Race, Class and Environmental Health

As I mentioned yesterday, I’m studying Food Deserts for my current Environmental Studies subject.  Even the preliminary research is bringing to light huge disparities in food access and population health, based on race, socioeconomic status and gender.  Reading other articles recently has inspired me to write a short series on the connections between race, class and environmental health.  If anyone has any suggestions for things they would like me to write about, please let me know in the comments.

One of the articles that sparked my interest in writing about this was this one in Time magazine online, on ‘The Racial Politics of Asthma.’  The statistics quoted in the article are alarming:

“African American children have a:

• 260% higher emergency room visit rate.

• 250% higher hospitalization rate.

• 500% higher death rate from asthma, as compared with white children.”

Further, if other statistics from the  Asthma and Allergy Foundation of America are considered, the picture becomes even more alarming. For example, ‘ It is estimated that 80 percent of Hispanics live in areas that failed to meet one U.S. EPA air quality standard, compared to 65 percent of African Americans and 57 percent of Whites’ (AAFA, date not specified).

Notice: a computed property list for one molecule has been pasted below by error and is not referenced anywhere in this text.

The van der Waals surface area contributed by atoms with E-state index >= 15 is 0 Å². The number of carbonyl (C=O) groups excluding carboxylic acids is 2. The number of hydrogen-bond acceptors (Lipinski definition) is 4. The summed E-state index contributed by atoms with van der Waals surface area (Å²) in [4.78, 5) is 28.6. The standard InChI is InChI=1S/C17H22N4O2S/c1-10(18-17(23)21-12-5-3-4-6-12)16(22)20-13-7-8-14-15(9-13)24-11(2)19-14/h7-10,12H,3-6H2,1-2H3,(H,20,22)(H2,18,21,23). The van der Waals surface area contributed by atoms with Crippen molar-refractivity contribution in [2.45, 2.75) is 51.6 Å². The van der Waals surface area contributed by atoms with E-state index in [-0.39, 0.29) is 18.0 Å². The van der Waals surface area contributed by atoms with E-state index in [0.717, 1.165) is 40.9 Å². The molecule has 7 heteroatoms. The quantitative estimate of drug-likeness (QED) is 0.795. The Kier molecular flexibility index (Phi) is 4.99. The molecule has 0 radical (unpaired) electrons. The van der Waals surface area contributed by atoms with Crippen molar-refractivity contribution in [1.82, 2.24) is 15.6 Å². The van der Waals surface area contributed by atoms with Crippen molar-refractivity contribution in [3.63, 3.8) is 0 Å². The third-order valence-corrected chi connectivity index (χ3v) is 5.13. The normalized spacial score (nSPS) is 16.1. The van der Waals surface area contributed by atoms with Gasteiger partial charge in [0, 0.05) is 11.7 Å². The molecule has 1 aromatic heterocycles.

And, as the article notes, researchers are now making the explicit connection between air pollution and asthma.


Image from Grist.org

We might not be able to switch to renewables rigth here and now…but really?  How on earth are we ever going to see change with numbers like that?  And, until that change comes about, racial minorities and low socioeconomic groups will continue to be subject to an incredible social injustice.

Further Reading:

One thought on “Race, Class and Environmental Health

  1. I remember reading that African Americans are also at much higher risk of heart disease. Being an asthmatic since birth myself, I find those statistics really scary.

    But, to answer your call for subjects to write about, may I suggest racially biased waste disposal. I’m wracking my brain trying to remember where I read about this, but basically the story is that there have been cases where industrial waste has been dumped in and around African American neighborhoods in the US. It might be something to look into.

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